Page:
TAMPA, Fla. (AP) Giancarlo Stanton homered off the scoreboard in left-center and hit three opposite-field homers to right. Aaron Judge drove a pitch over the left-field walkway and also went deep to right.

    The New York Yankees' first full-squad batting practice of spring training drew about 2,000 fans Monday. The two sluggers took 30 swings each, and fans reacted whenever the ball was lifted into the air.

    ''The moment we touched the dirt, they're buzzing and ready for us to get into the cage and hit,'' Stanton said afterward, wearing a sleeveless shirt. ''That was really cool. Nothing like that (I had) experienced in spring.''

    Brooks Cook and his son Brody from New Port Richey positioned themselves in left field, about 375 feet from the plate.

    ''We might be too close,'' Brooks Cook said.

    Brooks Cook noted there were more than Yankees' fans in attendance.

    ''I have a friend who's a die-hard Red Sox who's coming to see them hit,'' Brooks Cook said. ''A Red Sox fan.''

    Judge set a big league rookie record with an American League-leading 52 homers last year. Stanton led the majors with 59 and was acquired in the offseason from Derek Jeter's payroll-paring Miami Marlins.

    ''That's my usual approach in BP,'' Stanton said. ''I usually just hit it to right field to make sure I get back spin, stay inside the ball and see how I feel. Let it go when I need to and get ready for the game.''

    ''I know they're here for the entertainment but we've got to get our work in, too,'' Stanton added. ''The main entertainment, this six weeks is set up for the 162-plus (games) entertainment.''

    Stanton said he is bouncing ideas off Judge.

    ''I'm new, I'm the deer in headlights here,'' Stanton said. ''I'm asking him questions, getting to know how things work here, taking in all the information I can get.''

    Judge took batting practice on a field for the first time since surgery Nov. 20 left shoulder surgery.

    ''It was good to finally get out there and get some BP in,'' Judge said. ''It's full-go. Nothing is holding me back.''

    His admiration for Stanton is clear.

    ''You can hear it. It comes off his bat different,'' Judge said.

    Yankees manager Aaron Boone admitted that he got caught up in the moment.

    ''It was exciting,'' Boone said. ''A little bit of a rush.''


    Gary Sanchez has been in the background despite hitting 33 homers last season. The catcher hit in the group with Stanton and Judge, and sent three balls over the fence.

    ''Gary rakes, that's what I think,'' Boone said. ''He's special. I can't wait to see what he does this year.''


    Yankees general manager Brian Cashman is looking to add to his World Series ring collection.

    ''The need-another-ring is the goal,'' Cashman said. ''I need another ring. I've got rings, but there's other guys in there that don't have rings. Some have rings somewhere else. I think having a ring with an N-Y on it means more than any of the other ones out there in my opinion. So, ultimately and collectively we're going to try to find a way to get that done.''

    ''I'm not going to say World Series or bust,'' Cashman added. ''I've got too much respect for all of the teams and the players that we have to go up against.''


    Motte returns to Cardinals, hopes to earn bullpen spot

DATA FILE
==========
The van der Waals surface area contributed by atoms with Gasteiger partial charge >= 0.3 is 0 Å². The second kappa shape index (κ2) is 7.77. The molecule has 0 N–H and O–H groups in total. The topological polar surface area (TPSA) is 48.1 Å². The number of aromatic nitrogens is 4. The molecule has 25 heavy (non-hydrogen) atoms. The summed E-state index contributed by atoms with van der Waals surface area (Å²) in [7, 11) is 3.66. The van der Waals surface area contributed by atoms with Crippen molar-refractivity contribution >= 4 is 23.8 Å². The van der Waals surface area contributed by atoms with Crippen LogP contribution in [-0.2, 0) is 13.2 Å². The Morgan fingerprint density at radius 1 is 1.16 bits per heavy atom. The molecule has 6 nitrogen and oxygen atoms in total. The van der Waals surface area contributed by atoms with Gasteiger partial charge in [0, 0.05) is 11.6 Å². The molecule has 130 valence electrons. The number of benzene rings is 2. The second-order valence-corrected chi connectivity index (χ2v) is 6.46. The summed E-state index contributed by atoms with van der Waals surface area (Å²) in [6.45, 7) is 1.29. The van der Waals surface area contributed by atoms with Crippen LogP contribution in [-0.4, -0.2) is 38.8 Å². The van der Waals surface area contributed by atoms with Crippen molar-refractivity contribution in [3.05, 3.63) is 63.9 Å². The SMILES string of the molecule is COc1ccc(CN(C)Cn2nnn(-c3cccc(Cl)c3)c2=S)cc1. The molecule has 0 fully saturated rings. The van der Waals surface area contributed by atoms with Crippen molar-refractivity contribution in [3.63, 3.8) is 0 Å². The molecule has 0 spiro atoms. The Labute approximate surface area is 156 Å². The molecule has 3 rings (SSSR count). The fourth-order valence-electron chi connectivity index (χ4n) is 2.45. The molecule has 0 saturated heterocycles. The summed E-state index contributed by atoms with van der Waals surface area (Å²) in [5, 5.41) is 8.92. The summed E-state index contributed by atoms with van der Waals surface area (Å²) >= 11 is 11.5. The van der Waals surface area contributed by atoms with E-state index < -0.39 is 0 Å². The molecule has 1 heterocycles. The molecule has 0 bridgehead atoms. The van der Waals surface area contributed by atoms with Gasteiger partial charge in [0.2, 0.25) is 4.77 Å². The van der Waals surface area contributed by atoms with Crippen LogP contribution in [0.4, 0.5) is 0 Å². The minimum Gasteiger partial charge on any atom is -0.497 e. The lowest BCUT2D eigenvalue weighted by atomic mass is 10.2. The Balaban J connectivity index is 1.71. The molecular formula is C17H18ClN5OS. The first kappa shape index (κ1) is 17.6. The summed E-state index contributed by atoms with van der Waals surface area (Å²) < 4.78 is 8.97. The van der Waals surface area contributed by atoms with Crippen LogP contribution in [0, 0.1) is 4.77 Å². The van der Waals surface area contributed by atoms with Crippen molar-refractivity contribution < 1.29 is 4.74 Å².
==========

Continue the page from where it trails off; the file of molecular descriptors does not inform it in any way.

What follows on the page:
February 19, 2018

    JUPITER, Fla. (AP) Beard and all, a most familiar face is back in the St. Louis Cardinals clubhouse.

    ''Once I walked in, seeing the guys, seeing the coaches, it's like being back at home,'' reliever Jason Motte said Monday. ''This is where I started my career. This is where everything began.''

    After signing a minor league deal over the weekend, Motte returned to the Cardinals for the first time since 2014.

    The 35-year-old Motte began his professional career as catcher in the Cardinals' organization before making the switch to the mound. He took over the closer's role late in 2011 and was on the mound that fall, inducing a flyball from Texas' David Murphy for the final out in Game 7 of the World Series.

    ''He's been there, got some big outs for the Cardinals,'' St. Louis pitching coach Mike Maddux said.

    Motte led the National League with 42 saves for the Cardinals in 2012. An elbow injury that required ligament replacement surgery caused him to miss all of 2013.

    Upon his return, Motte posted a 4.68 ERA and didn't record a save in 29 appearances for the Cardinals before becoming a free agent.

    Since leaving St. Louis, Motte pitched for the Chicago Cubs (2015) and Colorado (2016) before spending last season with Atlanta, recording a 3.54 ERA in 46 appearances.

    Motte joins a Cardinal club whose back end of the bullpen remains a work in progress.

    St. Louis released former closer Trevor Rosenthal and allowed 2017 closer Seung-Hwan Oh to leave via free agency during the offseason. The Cardinals signed Luke Gregerson to open the season as their closer and last week signed free agent Bud Norris, who saved 19 games for the Angels last season and could factor into the Cardinals' late-inning plans.

    The Cardinals have yet to define bullpen roles this spring.

    ''I'm not here to hang out for six weeks in spring training and be like, `hey, appreciate it,''' Motte said. ''I'm here to go out and make the team, have a good year, help the team win. At the end of the day that's what we're all here for.''

    Motte now makes his home in the Memphis area, home of the Cardinals' Triple-A affiliate. Should the Cardinals ask Motte to begin the season with Memphis, he would do so.

    In nine seasons Motte owns a 27-15 record with 60 saves and a 3.30 ERA.